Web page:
What school textbooks in South Africa say about the Cold War — and why it matters

South Africa’s stance on Russia’s invasion of Ukraine isn’t that surprising in light of its treatment of the Cold War in the school history curriculum and textbooks. In these it’s reflected as having had a negative impact on Africa.

The Cold War (1945-1990) ranged the United States and its allies against their rival nuclear superpower, the Soviet Union. What textbooks contain is significant for being the officially approved representation of the nation’s history. This “official knowledge” usually embeds social controversies in ways that favor ruling groups.

We recently contributed a chapter to a book about how the Cold War is being handled in history textbooks and classrooms worldwide. We examined selected textbooks for Grade 12 (the final year of senior secondary school) for the officially sanctioned images of the Cold War.

The Russian invasion of Ukraine has once again caused fissures between “the west” and the Soviet Union’s principal successor state, the Russian Federation. The potential nuclear stand-off between them could be terminated a new Cold War.

South Africa’s image of its own history as represented in the school curriculum and textbooks suggests that it is unlikely to result in a stance aligned with the west.

Choosing textbooks

Textbooks follow curriculum prescriptions closely but are also mediated by textbook writers’ own readings and understandings. Since 1994, the South African curriculum has been revised four times, including the latest COVID-induced “trimming”. These changes have not substantively altered the section on the Cold War.

After each revision, publishers are invited to submit textbooks for consideration in a national catalogue. Using criteria provided by the Department of Basic Education, teams of evaluators screen textbooks for the catalogue. Based on schools’ choices, provinces make selections from the list of approved textbooks.

We selected two textbooks – Focus History and New Generation History – from those topping the list for most provinces in 2016. We compared these with prominent apartheid-era textbooks.

Textbook representations of the Cold War

Under apartheid, the history curriculum was divided into two sections, international and South African history. Until 1982, the curriculum for international history included France, Germany, Italy, Russia, Japan and the United States, while neglecting the rest of Africa and the global south. Since 1982, China, India, Vietnam, Latin America and independent African countries were included.

The Cold War was part of the section on international history. A 2018 study on textbooks’ views of Russia specifically showed that a fear of Communism was embedded in apartheid textbooks.

The post-apartheid curriculum revised this approach. The Cold War frames a section that begins with “Independent Africa” and moves on to “Civil Society Protests” (in the US and the UK) from the 1950s to the 1990s; “Civil Resistance in South Africa in the 1970s and 1980s”; “The Coming of Democracy in South Africa” and “Coming to Terms with the Past”. The section closes with “The End of the Cold War” and “Globalisation to the Present.” It thus integrates African and South African history into world history, within which the Cold War is central.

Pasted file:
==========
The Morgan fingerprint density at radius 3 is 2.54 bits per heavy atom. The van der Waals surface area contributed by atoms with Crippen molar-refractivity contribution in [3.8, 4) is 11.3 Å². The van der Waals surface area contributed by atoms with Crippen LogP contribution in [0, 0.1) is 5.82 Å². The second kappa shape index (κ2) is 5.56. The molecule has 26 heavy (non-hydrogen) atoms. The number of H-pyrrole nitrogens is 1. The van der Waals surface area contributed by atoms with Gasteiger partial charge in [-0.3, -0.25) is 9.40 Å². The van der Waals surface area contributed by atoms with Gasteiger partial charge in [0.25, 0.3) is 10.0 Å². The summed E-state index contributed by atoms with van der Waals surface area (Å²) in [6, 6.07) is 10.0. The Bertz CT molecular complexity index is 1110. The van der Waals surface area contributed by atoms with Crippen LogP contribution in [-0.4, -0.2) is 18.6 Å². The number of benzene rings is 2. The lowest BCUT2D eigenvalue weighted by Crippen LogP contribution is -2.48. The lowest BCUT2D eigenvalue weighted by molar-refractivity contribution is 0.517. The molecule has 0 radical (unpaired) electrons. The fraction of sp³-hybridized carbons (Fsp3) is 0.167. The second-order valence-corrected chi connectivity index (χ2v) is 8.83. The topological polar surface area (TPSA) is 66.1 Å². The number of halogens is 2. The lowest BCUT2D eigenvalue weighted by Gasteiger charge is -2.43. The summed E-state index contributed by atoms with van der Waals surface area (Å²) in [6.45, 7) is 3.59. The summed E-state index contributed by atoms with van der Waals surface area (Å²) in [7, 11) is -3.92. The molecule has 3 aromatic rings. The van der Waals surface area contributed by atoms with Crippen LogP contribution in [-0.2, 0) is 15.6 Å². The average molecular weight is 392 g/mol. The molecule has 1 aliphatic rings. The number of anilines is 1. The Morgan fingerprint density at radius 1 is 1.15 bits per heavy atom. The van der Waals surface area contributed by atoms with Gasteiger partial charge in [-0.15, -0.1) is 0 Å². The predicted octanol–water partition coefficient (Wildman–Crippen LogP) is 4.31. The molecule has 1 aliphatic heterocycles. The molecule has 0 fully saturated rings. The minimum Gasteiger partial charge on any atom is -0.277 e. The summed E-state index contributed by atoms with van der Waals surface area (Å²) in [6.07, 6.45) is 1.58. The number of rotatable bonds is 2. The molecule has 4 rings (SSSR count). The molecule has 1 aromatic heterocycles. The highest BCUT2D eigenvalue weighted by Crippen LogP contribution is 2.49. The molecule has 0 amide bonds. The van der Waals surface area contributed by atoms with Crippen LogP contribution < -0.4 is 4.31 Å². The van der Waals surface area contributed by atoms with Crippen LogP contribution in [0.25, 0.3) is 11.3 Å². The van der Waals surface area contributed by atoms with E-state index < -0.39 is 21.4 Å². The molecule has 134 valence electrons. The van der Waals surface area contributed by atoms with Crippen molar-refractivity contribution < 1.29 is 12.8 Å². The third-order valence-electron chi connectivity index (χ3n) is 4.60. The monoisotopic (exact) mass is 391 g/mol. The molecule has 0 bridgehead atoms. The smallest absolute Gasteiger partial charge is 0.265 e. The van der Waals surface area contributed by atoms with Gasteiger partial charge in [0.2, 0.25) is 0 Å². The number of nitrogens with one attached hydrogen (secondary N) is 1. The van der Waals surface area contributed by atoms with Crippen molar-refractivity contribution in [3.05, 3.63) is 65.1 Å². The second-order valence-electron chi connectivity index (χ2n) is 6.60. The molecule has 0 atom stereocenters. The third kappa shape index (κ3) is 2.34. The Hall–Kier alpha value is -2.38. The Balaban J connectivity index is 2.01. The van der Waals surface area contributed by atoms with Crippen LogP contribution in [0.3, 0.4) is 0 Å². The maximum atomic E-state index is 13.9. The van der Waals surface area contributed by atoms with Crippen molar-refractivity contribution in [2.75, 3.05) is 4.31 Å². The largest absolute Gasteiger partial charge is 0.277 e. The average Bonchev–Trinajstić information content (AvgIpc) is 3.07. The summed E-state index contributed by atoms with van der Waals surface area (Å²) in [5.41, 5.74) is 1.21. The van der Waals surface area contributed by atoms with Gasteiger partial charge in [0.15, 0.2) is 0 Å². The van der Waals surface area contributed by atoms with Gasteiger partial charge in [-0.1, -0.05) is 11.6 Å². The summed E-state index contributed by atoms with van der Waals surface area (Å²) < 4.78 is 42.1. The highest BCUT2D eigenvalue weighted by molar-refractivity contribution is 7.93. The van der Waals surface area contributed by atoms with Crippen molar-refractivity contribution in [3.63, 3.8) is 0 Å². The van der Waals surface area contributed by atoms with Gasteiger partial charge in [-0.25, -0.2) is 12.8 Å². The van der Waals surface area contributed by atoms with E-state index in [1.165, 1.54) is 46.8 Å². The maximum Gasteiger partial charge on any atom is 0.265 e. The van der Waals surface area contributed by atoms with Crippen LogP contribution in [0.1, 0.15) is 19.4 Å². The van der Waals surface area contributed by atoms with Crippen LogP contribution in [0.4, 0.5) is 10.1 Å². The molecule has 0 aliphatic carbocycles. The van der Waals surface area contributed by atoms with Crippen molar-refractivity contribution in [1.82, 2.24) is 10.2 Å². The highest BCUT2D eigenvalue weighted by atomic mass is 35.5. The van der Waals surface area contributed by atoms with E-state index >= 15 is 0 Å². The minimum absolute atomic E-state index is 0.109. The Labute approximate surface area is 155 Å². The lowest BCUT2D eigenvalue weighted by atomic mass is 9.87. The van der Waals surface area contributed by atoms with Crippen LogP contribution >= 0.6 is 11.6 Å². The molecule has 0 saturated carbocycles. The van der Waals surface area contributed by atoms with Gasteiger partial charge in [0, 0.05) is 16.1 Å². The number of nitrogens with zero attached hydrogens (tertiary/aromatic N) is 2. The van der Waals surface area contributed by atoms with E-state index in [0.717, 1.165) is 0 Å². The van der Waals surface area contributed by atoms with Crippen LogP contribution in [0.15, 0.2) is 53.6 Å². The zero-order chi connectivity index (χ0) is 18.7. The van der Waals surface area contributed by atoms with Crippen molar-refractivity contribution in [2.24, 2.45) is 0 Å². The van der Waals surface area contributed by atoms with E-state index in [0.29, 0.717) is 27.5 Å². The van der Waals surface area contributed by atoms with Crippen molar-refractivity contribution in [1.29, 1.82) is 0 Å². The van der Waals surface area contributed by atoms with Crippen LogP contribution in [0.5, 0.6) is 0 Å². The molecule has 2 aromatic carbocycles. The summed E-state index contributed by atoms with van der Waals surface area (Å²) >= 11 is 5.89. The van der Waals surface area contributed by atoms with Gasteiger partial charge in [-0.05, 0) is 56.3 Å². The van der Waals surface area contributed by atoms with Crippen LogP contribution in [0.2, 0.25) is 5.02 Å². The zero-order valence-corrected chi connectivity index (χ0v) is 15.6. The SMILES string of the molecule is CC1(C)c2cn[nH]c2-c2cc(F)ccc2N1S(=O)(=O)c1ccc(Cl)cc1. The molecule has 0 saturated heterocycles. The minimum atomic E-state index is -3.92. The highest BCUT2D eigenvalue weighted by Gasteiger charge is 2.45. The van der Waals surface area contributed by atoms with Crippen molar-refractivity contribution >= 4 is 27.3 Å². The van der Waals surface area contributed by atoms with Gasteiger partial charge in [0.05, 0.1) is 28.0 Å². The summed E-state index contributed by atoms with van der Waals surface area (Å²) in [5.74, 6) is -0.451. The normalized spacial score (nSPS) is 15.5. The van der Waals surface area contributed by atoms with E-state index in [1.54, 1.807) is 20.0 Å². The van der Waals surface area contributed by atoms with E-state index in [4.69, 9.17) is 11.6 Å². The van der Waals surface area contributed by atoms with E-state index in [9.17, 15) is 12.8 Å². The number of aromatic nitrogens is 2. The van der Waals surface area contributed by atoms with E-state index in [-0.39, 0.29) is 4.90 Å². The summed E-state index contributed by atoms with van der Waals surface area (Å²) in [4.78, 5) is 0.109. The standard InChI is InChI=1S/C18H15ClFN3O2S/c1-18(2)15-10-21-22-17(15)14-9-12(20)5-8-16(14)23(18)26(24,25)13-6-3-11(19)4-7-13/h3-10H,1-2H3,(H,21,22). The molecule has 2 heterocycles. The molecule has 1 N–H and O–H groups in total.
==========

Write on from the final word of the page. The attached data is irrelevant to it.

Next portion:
The curriculum specifies that “blame for the Cold War” be taught and learned through the presentation of different interpretations and differing points of view.

Nonetheless, there is a new narrative. In both the curriculum and textbooks, the “baddies” are no longer the feared Communists. Instead, the then-superpowers, the US and the Soviet Union, representing different ideologies, are both seen as responsible for the Cold War and for creating spheres of interest and conflict through proxy wars. They are presented as manipulating more vulnerable states through extensive military and financial aid, espionage, propaganda, rivalry over technology, space, sport and nuclear races.

The section on Independent Africa compares the former Belgian Congo as “a tool of the Cold War” with the African socialism of Tanzania. It closes with the way Africa became drawn into the Cold War, using Angola as an example. The Soviet Union, the US, Cuba, China and South Africa were all involved militarily in Angola. The section on the Cold War ends with the West seen as becoming dominant.

The Cold War was a binary conflict between two blocs, but also generated a more independent, neutral position led by the Non-Aligned Movement, a mostly Afro-Asian bloc. The leaders tried to assert themselves as independent of the superpowers. This isn’t dealt with in the curriculum, but it is an important dimension.

Although the role of Africa and Africans is more prominent than in apartheid-era textbooks, the current books position Africans as both passive victims of the superpowers and as fighters for freedom, imbued with agency and initiative.

South Africa’s current perspective on the Russia-Ukraine conflict claims to be in line with this as well as its own history of negotiated transition.

The question is how anticipated curriculum revisions will update treatment of the Cold War and contemporary conflicts. Curriculum designers and the writers of textbooks may wish to retain an emphasis on multiple perspectives.

This would enable the small minority of school students who study history to examine all sides of the complexities of the new Cold War so that they can decide on ethical issues for themselves.

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